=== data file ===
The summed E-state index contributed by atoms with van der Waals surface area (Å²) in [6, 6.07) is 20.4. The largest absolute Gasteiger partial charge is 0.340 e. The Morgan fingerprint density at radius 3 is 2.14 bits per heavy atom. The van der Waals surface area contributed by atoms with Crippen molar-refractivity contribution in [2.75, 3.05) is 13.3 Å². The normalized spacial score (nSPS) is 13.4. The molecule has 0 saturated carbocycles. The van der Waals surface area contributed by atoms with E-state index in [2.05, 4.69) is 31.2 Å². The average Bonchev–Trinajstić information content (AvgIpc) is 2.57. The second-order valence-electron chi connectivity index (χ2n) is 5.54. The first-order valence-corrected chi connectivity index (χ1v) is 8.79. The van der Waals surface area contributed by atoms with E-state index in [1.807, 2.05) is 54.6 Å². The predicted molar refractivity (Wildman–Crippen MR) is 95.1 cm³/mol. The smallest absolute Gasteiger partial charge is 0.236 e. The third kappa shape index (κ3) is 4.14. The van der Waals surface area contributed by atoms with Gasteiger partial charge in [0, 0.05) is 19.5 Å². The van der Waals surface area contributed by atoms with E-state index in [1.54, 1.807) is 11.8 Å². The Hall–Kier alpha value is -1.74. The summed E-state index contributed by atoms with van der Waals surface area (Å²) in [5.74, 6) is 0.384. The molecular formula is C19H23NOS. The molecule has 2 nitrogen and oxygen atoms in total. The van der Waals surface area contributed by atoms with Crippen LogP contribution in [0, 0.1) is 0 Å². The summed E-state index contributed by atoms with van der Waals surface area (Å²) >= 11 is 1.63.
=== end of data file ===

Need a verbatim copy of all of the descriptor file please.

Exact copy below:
The summed E-state index contributed by atoms with van der Waals surface area (Å²) in [6, 6.07) is 20.4. The largest absolute Gasteiger partial charge is 0.340 e. The Morgan fingerprint density at radius 3 is 2.14 bits per heavy atom. The van der Waals surface area contributed by atoms with Crippen molar-refractivity contribution in [2.75, 3.05) is 13.3 Å². The normalized spacial score (nSPS) is 13.4. The molecule has 0 saturated carbocycles. The van der Waals surface area contributed by atoms with E-state index in [2.05, 4.69) is 31.2 Å². The average Bonchev–Trinajstić information content (AvgIpc) is 2.57. The second-order valence-electron chi connectivity index (χ2n) is 5.54. The first-order valence-corrected chi connectivity index (χ1v) is 8.79. The van der Waals surface area contributed by atoms with E-state index in [1.807, 2.05) is 54.6 Å². The predicted molar refractivity (Wildman–Crippen MR) is 95.1 cm³/mol. The smallest absolute Gasteiger partial charge is 0.236 e. The third kappa shape index (κ3) is 4.14. The van der Waals surface area contributed by atoms with Gasteiger partial charge in [0, 0.05) is 19.5 Å². The van der Waals surface area contributed by atoms with E-state index in [1.54, 1.807) is 11.8 Å². The Hall–Kier alpha value is -1.74. The summed E-state index contributed by atoms with van der Waals surface area (Å²) in [5.74, 6) is 0.384. The molecular formula is C19H23NOS. The molecule has 2 nitrogen and oxygen atoms in total. The van der Waals surface area contributed by atoms with Crippen LogP contribution in [0, 0.1) is 0 Å². The summed E-state index contributed by atoms with van der Waals surface area (Å²) >= 11 is 1.63.